The quantum motion of nuclei, generally ignored in the physics of sliding friction, can affect in an important manner the frictional dissipation of a light particle forced to slide in an optical lattice. The density matrix-calculated evolution of the quantum version of the basic Prandtl–Tomlinson model, describing the dragging by an external force of a point particle in a periodic potential, shows that purely classical friction predictions can be very wrong. The strongest quantum effect occurs not for weak but for strong periodic potentials, where barriers are high but energy levels in each well are discrete, and resonant Rabi or Landau–Zener tunneling to states in the nearest well can preempt classical stick–slip with nonnegligible efficiency, depending on the forcing speed. The resulting permeation of otherwise unsurmountable barriers is predicted to cause quantum lubricity, a phenomenon which we expect should be observable in the recently implemented sliding cold ion experiments.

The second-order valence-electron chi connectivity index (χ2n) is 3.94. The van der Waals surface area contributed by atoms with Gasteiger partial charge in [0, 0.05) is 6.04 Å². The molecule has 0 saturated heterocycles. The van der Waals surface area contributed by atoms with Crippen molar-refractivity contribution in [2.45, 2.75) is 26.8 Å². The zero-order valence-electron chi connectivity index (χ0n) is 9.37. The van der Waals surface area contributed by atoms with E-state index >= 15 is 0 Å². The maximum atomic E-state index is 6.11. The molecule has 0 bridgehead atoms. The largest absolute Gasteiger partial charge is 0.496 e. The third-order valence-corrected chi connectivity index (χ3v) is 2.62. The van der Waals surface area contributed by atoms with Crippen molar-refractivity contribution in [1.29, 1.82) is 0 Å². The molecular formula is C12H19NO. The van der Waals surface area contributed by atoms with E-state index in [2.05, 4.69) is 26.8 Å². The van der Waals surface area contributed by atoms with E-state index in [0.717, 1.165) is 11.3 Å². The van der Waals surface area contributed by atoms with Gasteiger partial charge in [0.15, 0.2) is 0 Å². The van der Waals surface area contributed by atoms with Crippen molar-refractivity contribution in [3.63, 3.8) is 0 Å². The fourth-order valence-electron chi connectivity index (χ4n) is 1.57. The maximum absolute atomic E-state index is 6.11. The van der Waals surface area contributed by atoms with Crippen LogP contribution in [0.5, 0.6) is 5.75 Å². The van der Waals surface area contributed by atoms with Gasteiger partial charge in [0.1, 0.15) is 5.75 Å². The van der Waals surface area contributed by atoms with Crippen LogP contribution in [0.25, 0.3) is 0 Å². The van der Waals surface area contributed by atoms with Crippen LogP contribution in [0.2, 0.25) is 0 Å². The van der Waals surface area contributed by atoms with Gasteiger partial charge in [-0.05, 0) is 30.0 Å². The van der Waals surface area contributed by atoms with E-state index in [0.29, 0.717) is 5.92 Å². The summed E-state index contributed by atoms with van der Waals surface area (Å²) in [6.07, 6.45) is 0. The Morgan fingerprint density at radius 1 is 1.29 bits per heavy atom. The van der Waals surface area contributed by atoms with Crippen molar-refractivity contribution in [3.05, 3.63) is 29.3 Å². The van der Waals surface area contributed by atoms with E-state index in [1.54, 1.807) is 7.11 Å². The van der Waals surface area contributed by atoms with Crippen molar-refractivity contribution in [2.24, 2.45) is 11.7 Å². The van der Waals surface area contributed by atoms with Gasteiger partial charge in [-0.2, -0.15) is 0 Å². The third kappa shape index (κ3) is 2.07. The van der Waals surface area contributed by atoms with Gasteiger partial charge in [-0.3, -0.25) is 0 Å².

|Titolo:||Frictional lubricity enhanced by quantum mechanics|
|Autori:||Zanca, Tommaso; Pellegrini, Franco; Santoro, Giuseppe E.; Tosatti, Erio|
|Data di pubblicazione:||2018|
|Digital Object Identifier (DOI):||10.1073/pnas.1801144115|
|Appare nelle tipologie:||1.1 Journal article|